WASHINGTON/TEHRAN | Wed Oct 12, 2011 8:17am EDT
(Reuters) – The United States accused Iran of backing an alleged plot to kill the Saudi ambassador to Washington, a charge Tehran rejected on Wednesday as a “childish, amateur game.”
U.S. authorities said on Tuesday they had broken up a plot by two men linked to Iran’s security agencies to assassinate Saudi Ambassador Adel al-Jubeir. One was arrested last month while the other was believed to be in Iran.
The motive for the alleged plot was not clear. Iran has in the past assassinated its own dissidents abroad, but an attempt to kill an ambassador would be a highly unusual departure.
Iran and Saudi Arabia are bitter regional and to some extent sectarian rivals, but they maintain diplomatic ties and even signed a security agreement in 2001. Iranian President Mahmoud Ahmadinejad visited Riyadh in 2007.
Ali Larijani, Iran’s parliament speaker, said the “fabricated allegations” aimed to divert attention from Arab uprisings Iran says were inspired by its own Islamic revolution that toppled the U.S.-backed Shah — even though Islam has not been the overt driving force for unrest across the Arab world.
“America wants to divert attention from problems it faces in the Middle East, but the Americans cannot stop the wave of Islamic awakening by using such excuses,” Larijani said
President Barack Obama called the alleged conspiracy a “flagrant violation of U.S. and international law” and Saudi Arabia said it was “despicable.”
The United States said Tehran must be held to account and Secretary of State Hillary Clinton said she hoped countries hesitant to enforce existing sanctions on Iran would now “go the extra mile.”
The State Department issued a three-month worldwide travel alert for American citizens, warning of the potential for anti-U.S. action, including within the United States.
“The U.S. government assesses that this Iranian-backed plan to assassinate the Saudi ambassador may indicate a more aggressive focus by the Iranian government on terrorist activity against diplomats from certain countries, to include possible attacks in the United States,” it said in a statement.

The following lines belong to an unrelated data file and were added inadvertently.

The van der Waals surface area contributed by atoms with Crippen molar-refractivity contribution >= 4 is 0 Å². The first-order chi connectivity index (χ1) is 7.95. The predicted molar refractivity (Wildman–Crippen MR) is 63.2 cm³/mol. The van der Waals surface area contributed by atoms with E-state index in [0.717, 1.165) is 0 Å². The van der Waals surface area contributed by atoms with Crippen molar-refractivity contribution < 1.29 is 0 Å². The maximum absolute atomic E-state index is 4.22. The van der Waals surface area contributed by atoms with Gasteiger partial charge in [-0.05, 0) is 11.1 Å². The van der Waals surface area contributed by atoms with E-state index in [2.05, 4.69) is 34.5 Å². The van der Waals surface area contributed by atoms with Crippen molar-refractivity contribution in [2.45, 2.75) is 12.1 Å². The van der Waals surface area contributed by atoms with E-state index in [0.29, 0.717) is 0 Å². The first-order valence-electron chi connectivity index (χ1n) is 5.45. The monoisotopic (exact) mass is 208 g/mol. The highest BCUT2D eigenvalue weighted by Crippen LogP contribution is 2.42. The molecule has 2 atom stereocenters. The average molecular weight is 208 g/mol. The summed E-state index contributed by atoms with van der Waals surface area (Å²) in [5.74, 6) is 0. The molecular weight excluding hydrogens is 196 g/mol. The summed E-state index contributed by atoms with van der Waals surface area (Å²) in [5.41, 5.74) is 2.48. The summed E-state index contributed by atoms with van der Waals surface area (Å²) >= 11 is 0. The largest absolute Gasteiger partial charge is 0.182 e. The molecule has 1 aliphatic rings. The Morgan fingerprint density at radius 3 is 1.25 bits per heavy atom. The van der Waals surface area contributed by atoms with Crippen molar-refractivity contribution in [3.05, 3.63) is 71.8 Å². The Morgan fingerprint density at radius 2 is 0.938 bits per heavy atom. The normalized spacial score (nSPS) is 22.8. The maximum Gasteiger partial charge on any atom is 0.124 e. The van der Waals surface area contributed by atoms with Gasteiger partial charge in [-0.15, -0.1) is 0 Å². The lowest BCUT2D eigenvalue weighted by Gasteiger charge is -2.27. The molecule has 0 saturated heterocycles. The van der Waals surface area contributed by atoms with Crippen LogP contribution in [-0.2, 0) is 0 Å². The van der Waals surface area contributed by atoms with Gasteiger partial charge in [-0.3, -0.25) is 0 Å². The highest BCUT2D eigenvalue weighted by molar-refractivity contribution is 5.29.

The United States has been putting pressure on Iran to abandon a nuclear program western powers fear is aimed at developing nuclear arms. Iran denies nuclear weapons ambitions.
At a news conference, FBI Director Robert Mueller said a convoluted plot involving monitored international calls, Mexican drug money and an attempt to blow up the ambassador in a Washington restaurant smacked of a Hollywood movie.
Attorney-General Eric Holder tied it to the Islamic Revolutionary Guard Corps (IRGC), guardian of Iran’s 1979 revolution, and the Quds Force, its covert, operational arm.
“I think one has to be concerned about the chilling nature of what the Iranian government attempted to do here,” he said.
Iran’s parliament speaker, Larijani, denied the charges as a “childish, amateur game” in an open session of parliament.
“These claims are vulgar,” he said. “We believe that our neighbors in the region are very well aware that America is using this story to ruin our relationship with Saudi Arabia.”
Saudi-Iranian tensions have increased since March, when Saudi Arabia, which sees itself as the bastion of Sunni Islam, sent troops to help Bahrain’s Sunni rulers quell pro-democracy protesters led by the island’s Shi’ite majority.
Bahrain accused Iran of being behind the unrest, a charge denied by Tehran and by Bahraini Shi’ite political parties.
QUDS FORCE CONNECTION
The primary evidence linking Iran to the alleged conspiracy is that the arrested suspect is said to have told U.S. law enforcement agents that he had been recruited and directed by men he understood were senior Quds Force officials.
The Quds Force has not previously been known to focus on targets in the United States.
A plot against targets inside the U.S. “would be a first for the Quds Force,” said Kenneth Pollack, a former CIA and National Security Council analyst who now heads the Saban Center at the Brookings Institution in Washington.